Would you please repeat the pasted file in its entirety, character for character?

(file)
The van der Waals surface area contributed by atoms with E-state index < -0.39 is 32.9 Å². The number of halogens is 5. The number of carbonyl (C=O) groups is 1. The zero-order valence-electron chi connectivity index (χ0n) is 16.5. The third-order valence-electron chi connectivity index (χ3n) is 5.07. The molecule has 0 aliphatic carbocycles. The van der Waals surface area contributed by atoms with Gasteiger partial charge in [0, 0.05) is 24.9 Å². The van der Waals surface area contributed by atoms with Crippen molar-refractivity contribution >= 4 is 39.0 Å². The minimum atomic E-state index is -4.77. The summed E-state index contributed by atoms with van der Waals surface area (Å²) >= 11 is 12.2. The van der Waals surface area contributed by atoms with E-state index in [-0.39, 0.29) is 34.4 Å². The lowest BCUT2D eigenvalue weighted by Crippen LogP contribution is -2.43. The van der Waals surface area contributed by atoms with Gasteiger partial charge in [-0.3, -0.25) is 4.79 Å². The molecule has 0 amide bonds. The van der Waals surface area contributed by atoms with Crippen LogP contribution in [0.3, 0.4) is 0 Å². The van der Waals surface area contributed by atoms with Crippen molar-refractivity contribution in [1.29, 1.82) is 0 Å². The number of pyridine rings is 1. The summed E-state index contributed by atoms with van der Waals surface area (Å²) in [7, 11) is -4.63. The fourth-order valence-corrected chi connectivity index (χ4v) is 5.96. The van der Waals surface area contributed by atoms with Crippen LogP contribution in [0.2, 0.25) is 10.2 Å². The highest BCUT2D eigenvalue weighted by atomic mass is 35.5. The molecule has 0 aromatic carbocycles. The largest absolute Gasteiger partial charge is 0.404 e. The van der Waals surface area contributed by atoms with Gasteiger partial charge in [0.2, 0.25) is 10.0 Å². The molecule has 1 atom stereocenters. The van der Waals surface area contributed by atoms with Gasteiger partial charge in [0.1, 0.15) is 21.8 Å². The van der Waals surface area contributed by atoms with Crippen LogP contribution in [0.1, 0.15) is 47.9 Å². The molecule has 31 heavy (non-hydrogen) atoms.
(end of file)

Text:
The van der Waals surface area contributed by atoms with E-state index < -0.39 is 32.9 Å². The number of halogens is 5. The number of carbonyl (C=O) groups is 1. The zero-order valence-electron chi connectivity index (χ0n) is 16.5. The third-order valence-electron chi connectivity index (χ3n) is 5.07. The molecule has 0 aliphatic carbocycles. The van der Waals surface area contributed by atoms with Gasteiger partial charge in [0, 0.05) is 24.9 Å². The van der Waals surface area contributed by atoms with Crippen molar-refractivity contribution >= 4 is 39.0 Å². The minimum atomic E-state index is -4.77. The summed E-state index contributed by atoms with van der Waals surface area (Å²) >= 11 is 12.2. The van der Waals surface area contributed by atoms with E-state index in [-0.39, 0.29) is 34.4 Å². The lowest BCUT2D eigenvalue weighted by Crippen LogP contribution is -2.43. The van der Waals surface area contributed by atoms with Gasteiger partial charge in [-0.3, -0.25) is 4.79 Å². The molecule has 0 amide bonds. The van der Waals surface area contributed by atoms with Crippen LogP contribution in [0.3, 0.4) is 0 Å². The van der Waals surface area contributed by atoms with Crippen molar-refractivity contribution in [1.29, 1.82) is 0 Å². The number of pyridine rings is 1. The summed E-state index contributed by atoms with van der Waals surface area (Å²) in [7, 11) is -4.63. The fourth-order valence-corrected chi connectivity index (χ4v) is 5.96. The van der Waals surface area contributed by atoms with Crippen LogP contribution in [0.2, 0.25) is 10.2 Å². The highest BCUT2D eigenvalue weighted by atomic mass is 35.5. The molecule has 0 aromatic carbocycles. The largest absolute Gasteiger partial charge is 0.404 e. The van der Waals surface area contributed by atoms with Gasteiger partial charge in [0.2, 0.25) is 10.0 Å². The molecule has 1 atom stereocenters. The van der Waals surface area contributed by atoms with Gasteiger partial charge in [0.1, 0.15) is 21.8 Å². The van der Waals surface area contributed by atoms with Crippen LogP contribution in [0.1, 0.15) is 47.9 Å². The molecule has 31 heavy (non-hydrogen) atoms.